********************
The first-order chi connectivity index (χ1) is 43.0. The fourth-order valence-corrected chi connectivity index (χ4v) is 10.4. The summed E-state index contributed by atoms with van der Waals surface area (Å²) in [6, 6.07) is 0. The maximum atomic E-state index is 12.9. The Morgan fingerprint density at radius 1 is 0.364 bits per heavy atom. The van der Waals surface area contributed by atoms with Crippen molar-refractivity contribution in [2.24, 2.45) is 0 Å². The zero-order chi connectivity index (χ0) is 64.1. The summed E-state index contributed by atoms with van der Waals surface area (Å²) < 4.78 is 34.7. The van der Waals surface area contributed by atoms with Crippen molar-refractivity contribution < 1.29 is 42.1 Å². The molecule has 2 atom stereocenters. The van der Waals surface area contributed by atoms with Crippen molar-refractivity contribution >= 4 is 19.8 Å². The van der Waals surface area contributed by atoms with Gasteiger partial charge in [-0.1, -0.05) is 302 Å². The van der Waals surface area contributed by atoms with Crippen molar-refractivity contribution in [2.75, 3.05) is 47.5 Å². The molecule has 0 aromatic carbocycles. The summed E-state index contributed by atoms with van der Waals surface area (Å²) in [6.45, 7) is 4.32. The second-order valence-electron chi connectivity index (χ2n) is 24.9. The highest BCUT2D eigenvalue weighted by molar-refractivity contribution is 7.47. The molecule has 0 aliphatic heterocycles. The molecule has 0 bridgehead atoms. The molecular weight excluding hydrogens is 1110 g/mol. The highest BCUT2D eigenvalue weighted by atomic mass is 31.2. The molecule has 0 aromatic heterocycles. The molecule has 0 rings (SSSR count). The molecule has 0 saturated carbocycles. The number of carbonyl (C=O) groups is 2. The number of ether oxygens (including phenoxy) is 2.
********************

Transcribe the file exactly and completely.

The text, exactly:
The first-order chi connectivity index (χ1) is 43.0. The fourth-order valence-corrected chi connectivity index (χ4v) is 10.4. The summed E-state index contributed by atoms with van der Waals surface area (Å²) in [6, 6.07) is 0. The maximum atomic E-state index is 12.9. The Morgan fingerprint density at radius 1 is 0.364 bits per heavy atom. The van der Waals surface area contributed by atoms with Crippen molar-refractivity contribution in [2.24, 2.45) is 0 Å². The zero-order chi connectivity index (χ0) is 64.1. The summed E-state index contributed by atoms with van der Waals surface area (Å²) < 4.78 is 34.7. The van der Waals surface area contributed by atoms with Crippen molar-refractivity contribution < 1.29 is 42.1 Å². The molecule has 2 atom stereocenters. The van der Waals surface area contributed by atoms with Crippen molar-refractivity contribution >= 4 is 19.8 Å². The van der Waals surface area contributed by atoms with Gasteiger partial charge in [-0.1, -0.05) is 302 Å². The van der Waals surface area contributed by atoms with Crippen molar-refractivity contribution in [2.75, 3.05) is 47.5 Å². The molecule has 0 aromatic carbocycles. The summed E-state index contributed by atoms with van der Waals surface area (Å²) in [6.45, 7) is 4.32. The second-order valence-electron chi connectivity index (χ2n) is 24.9. The highest BCUT2D eigenvalue weighted by molar-refractivity contribution is 7.47. The molecule has 0 aliphatic heterocycles. The molecule has 0 bridgehead atoms. The molecular weight excluding hydrogens is 1110 g/mol. The highest BCUT2D eigenvalue weighted by atomic mass is 31.2. The molecule has 0 aromatic heterocycles. The molecule has 0 rings (SSSR count). The molecule has 0 saturated carbocycles. The number of carbonyl (C=O) groups is 2. The number of ether oxygens (including phenoxy) is 2.